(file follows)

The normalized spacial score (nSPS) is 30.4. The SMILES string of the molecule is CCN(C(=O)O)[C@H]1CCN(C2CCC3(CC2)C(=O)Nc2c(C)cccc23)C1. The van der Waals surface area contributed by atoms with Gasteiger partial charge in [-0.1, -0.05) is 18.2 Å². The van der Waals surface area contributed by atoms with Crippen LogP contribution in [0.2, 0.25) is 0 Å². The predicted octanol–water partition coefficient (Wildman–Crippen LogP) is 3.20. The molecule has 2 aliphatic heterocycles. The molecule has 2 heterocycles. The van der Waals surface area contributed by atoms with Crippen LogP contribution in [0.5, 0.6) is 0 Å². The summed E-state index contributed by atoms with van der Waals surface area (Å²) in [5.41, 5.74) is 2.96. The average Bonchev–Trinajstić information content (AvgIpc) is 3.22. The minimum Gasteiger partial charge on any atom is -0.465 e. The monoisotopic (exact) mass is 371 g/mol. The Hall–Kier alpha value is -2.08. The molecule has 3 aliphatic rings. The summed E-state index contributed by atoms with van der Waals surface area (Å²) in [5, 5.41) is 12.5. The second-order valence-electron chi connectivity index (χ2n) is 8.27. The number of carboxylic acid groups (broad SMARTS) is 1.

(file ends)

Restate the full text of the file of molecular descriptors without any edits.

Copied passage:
The normalized spacial score (nSPS) is 30.4. The SMILES string of the molecule is CCN(C(=O)O)[C@H]1CCN(C2CCC3(CC2)C(=O)Nc2c(C)cccc23)C1. The van der Waals surface area contributed by atoms with Gasteiger partial charge in [-0.1, -0.05) is 18.2 Å². The van der Waals surface area contributed by atoms with Crippen LogP contribution in [0.2, 0.25) is 0 Å². The predicted octanol–water partition coefficient (Wildman–Crippen LogP) is 3.20. The molecule has 2 aliphatic heterocycles. The molecule has 2 heterocycles. The van der Waals surface area contributed by atoms with Crippen LogP contribution in [0.5, 0.6) is 0 Å². The summed E-state index contributed by atoms with van der Waals surface area (Å²) in [5.41, 5.74) is 2.96. The average Bonchev–Trinajstić information content (AvgIpc) is 3.22. The minimum Gasteiger partial charge on any atom is -0.465 e. The monoisotopic (exact) mass is 371 g/mol. The Hall–Kier alpha value is -2.08. The molecule has 3 aliphatic rings. The summed E-state index contributed by atoms with van der Waals surface area (Å²) in [5, 5.41) is 12.5. The second-order valence-electron chi connectivity index (χ2n) is 8.27. The number of carboxylic acid groups (broad SMARTS) is 1.